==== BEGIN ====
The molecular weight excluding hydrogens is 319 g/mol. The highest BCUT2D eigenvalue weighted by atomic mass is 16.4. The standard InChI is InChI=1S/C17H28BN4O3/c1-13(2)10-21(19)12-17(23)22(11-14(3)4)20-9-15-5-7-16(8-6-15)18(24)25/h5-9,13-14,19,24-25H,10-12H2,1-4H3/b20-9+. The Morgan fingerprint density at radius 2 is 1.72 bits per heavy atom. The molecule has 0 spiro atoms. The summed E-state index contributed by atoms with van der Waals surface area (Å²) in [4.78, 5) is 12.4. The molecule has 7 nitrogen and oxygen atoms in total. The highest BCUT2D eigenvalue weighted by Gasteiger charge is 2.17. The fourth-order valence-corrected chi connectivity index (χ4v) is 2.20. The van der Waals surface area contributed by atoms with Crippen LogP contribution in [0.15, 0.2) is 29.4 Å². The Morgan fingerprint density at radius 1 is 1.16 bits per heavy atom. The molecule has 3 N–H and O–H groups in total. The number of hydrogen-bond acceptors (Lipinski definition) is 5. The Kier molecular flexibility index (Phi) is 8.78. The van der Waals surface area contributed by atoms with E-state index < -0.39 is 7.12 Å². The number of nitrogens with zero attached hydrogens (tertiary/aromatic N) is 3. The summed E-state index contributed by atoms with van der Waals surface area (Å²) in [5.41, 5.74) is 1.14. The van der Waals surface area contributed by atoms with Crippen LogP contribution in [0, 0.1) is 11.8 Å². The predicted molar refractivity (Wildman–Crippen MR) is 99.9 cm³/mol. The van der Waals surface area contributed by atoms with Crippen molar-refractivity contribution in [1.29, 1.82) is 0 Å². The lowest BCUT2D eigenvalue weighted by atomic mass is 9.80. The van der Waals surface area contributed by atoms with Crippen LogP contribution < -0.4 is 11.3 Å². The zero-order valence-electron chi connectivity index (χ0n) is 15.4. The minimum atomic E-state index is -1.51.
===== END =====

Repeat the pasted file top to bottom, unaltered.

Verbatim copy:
The molecular weight excluding hydrogens is 319 g/mol. The highest BCUT2D eigenvalue weighted by atomic mass is 16.4. The standard InChI is InChI=1S/C17H28BN4O3/c1-13(2)10-21(19)12-17(23)22(11-14(3)4)20-9-15-5-7-16(8-6-15)18(24)25/h5-9,13-14,19,24-25H,10-12H2,1-4H3/b20-9+. The Morgan fingerprint density at radius 2 is 1.72 bits per heavy atom. The molecule has 0 spiro atoms. The summed E-state index contributed by atoms with van der Waals surface area (Å²) in [4.78, 5) is 12.4. The molecule has 7 nitrogen and oxygen atoms in total. The highest BCUT2D eigenvalue weighted by Gasteiger charge is 2.17. The fourth-order valence-corrected chi connectivity index (χ4v) is 2.20. The van der Waals surface area contributed by atoms with Crippen LogP contribution in [0.15, 0.2) is 29.4 Å². The Morgan fingerprint density at radius 1 is 1.16 bits per heavy atom. The molecule has 3 N–H and O–H groups in total. The number of hydrogen-bond acceptors (Lipinski definition) is 5. The Kier molecular flexibility index (Phi) is 8.78. The van der Waals surface area contributed by atoms with E-state index < -0.39 is 7.12 Å². The number of nitrogens with zero attached hydrogens (tertiary/aromatic N) is 3. The summed E-state index contributed by atoms with van der Waals surface area (Å²) in [5.41, 5.74) is 1.14. The van der Waals surface area contributed by atoms with Crippen LogP contribution in [0, 0.1) is 11.8 Å². The predicted molar refractivity (Wildman–Crippen MR) is 99.9 cm³/mol. The van der Waals surface area contributed by atoms with Crippen molar-refractivity contribution in [1.29, 1.82) is 0 Å². The lowest BCUT2D eigenvalue weighted by atomic mass is 9.80. The van der Waals surface area contributed by atoms with Crippen LogP contribution < -0.4 is 11.3 Å². The zero-order valence-electron chi connectivity index (χ0n) is 15.4. The minimum atomic E-state index is -1.51.